BUCHAREST, Romania – A prominent Jewish group urged the Romanian Academy on Monday to change its dictionary definition of an anti-Semitic slur to make it clear it is pejorative.
Maximilian Katz, director of the Center for Monitoring and Combating Anti-Semitism, told The Associated Press in an interview Monday that the commonly used Romanian word is offensive, but that is not explained in the official DEX dictionary.
He says the word was "heard by the Jews when they were put on the trains of death," referring to the massacre of hundreds of thousands of Romanian Jews in World War II.
"The Romanian Academy have taken a deeply anti-Semitic expression and transformed it into a legitimate word," he told the AP. The dictionary explains it is used in a "familiar" sense but omits that it is anti-Semitic.
The two-page letter said that the slur "is racist, it shows hatred toward the Jewish race, hatred toward the Jewish religion, it defames Jews on ethnic grounds and incites violence against them."
It says that usage of the word is illegal in Romania because it falls under a law banning symbols with a fascist, racist or xenophobic character. Breaking the law is punishable by fines and prison
Katz said that the group had seen an increase in anti-Semitism in Romanian online publications. "We are seeing a drastic increase of attempts to blame the economic crisis on the Jews online," he said.
The word is the most offensive that exists in the Romanian language for a Jew, but it is also mainly used colloquially by elderly Romanians who would not consider themselves anti-Semitic.
"Holocaust survivors are aghast at the casual reference to this vulgar term without any indication as to its ugly and offensive usage," said Elan Steinberg, vice president of the American Gathering of Holocaust Survivors and their Descendants in a statement to the AP.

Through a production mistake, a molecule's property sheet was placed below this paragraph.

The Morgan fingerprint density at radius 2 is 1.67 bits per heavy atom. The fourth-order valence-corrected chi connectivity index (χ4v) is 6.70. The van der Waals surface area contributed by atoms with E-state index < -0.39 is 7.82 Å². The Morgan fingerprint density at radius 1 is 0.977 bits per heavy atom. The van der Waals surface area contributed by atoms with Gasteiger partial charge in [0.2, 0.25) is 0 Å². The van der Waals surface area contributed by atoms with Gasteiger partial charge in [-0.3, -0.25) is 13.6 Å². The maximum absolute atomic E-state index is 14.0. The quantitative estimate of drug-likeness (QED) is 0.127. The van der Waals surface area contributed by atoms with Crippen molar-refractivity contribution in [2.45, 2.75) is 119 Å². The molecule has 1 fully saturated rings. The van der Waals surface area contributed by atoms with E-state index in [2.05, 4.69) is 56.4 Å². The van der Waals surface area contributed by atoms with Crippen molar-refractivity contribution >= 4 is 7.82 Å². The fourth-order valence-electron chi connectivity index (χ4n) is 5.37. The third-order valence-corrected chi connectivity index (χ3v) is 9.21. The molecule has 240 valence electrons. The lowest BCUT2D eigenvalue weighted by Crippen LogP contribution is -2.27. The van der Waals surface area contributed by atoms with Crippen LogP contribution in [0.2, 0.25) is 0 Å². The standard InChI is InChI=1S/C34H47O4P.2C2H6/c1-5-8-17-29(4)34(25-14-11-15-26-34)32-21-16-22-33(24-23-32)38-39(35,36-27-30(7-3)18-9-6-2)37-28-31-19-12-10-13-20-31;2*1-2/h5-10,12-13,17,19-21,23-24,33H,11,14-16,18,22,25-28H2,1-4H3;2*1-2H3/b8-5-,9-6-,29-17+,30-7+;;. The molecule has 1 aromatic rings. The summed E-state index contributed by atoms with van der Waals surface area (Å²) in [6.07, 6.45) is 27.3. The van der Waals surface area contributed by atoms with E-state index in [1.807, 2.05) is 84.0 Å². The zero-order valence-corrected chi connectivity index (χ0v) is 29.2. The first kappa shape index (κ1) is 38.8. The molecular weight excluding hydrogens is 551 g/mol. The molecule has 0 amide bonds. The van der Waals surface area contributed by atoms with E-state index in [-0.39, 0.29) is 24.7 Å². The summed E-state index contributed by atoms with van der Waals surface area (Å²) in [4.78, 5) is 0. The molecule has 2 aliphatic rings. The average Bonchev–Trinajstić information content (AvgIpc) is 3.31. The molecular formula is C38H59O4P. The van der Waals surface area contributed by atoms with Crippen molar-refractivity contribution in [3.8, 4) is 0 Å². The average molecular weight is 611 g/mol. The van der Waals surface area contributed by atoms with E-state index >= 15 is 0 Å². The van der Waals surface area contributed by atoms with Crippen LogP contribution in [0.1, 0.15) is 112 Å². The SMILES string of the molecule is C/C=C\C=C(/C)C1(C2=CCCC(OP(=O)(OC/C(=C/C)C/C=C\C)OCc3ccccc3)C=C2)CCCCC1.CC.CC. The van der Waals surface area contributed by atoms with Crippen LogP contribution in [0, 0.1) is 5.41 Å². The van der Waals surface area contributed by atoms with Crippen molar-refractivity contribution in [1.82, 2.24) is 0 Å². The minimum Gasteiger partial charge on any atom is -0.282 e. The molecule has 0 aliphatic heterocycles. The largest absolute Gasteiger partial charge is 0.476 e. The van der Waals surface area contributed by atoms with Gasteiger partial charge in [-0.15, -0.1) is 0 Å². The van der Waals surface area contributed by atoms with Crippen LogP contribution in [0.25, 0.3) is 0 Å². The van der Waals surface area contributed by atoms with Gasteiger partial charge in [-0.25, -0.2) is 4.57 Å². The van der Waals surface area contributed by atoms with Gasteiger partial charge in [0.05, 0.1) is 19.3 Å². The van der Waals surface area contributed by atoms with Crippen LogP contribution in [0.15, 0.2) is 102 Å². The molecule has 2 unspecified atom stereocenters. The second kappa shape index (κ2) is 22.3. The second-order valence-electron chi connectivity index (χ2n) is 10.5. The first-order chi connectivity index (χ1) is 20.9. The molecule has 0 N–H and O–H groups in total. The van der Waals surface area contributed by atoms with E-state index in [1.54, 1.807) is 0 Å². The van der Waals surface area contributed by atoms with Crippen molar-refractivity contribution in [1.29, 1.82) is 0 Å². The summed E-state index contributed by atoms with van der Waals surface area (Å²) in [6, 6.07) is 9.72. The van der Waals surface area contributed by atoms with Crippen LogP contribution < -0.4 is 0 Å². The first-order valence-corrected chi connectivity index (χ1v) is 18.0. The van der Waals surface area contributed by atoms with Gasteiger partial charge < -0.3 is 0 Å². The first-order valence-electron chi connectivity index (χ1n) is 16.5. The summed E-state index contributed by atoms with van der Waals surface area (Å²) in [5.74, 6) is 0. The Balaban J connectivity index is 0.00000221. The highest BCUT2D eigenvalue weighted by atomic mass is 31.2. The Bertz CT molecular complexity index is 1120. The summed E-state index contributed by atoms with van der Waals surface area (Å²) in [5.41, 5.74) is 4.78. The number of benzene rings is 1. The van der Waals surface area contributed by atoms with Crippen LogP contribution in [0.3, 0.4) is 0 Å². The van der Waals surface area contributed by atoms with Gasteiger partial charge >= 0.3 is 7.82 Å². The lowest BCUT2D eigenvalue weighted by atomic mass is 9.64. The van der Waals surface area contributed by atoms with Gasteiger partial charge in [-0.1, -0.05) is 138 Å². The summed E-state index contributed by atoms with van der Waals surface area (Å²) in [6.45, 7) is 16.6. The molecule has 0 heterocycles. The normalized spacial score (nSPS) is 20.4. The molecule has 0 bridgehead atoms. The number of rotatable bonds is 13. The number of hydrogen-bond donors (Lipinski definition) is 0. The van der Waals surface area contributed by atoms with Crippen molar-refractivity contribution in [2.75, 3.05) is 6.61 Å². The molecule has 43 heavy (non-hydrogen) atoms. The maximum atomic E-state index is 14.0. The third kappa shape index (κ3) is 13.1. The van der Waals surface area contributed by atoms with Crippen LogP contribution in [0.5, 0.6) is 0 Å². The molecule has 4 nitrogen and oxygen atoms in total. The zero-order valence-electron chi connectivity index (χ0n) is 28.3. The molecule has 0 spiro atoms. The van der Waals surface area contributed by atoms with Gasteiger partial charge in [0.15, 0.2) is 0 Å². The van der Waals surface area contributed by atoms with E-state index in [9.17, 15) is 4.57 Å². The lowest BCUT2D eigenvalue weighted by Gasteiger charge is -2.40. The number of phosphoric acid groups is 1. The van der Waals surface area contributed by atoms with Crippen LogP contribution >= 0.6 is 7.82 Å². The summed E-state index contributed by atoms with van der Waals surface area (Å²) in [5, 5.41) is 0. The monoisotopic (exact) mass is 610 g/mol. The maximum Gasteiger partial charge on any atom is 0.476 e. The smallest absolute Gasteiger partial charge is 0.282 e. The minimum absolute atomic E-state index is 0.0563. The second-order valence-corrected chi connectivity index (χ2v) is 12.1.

"More than others, those who endured the Holocaust in Romania are painfully aware of this vile slur and the obscene manner in which it was hurled at the innocent victims being transported to the death camps. The effort to gloss over the word's pejorative content is an offense to the memory of the victims."
Romania has less than 6,000 Jews, many of them elderly, and most Romanians do not come into contact with Jews, Katz said.
In recent weeks, Gypsy or Roma rights groups accused the Romanian Academy of racism for its definition of the word "Gypsy" as "people with bad habits."
The academy did not immediately respond to a request for comment.
However, Csaba Ferenc Asztalos, the director of Parliament's National Council for Combating Discrimination who also received a copy of the letter, said he agreed with the Jewish group. "Their request is justified," he said in a phone interview. "The word must show the real sense, that it is pejorative, that it is racist for both Jews and Gypsies."
Some 280,000 Jews and 11,000 Roma were killed during the Second World War regime of dictator Marshal Ion Antonescu.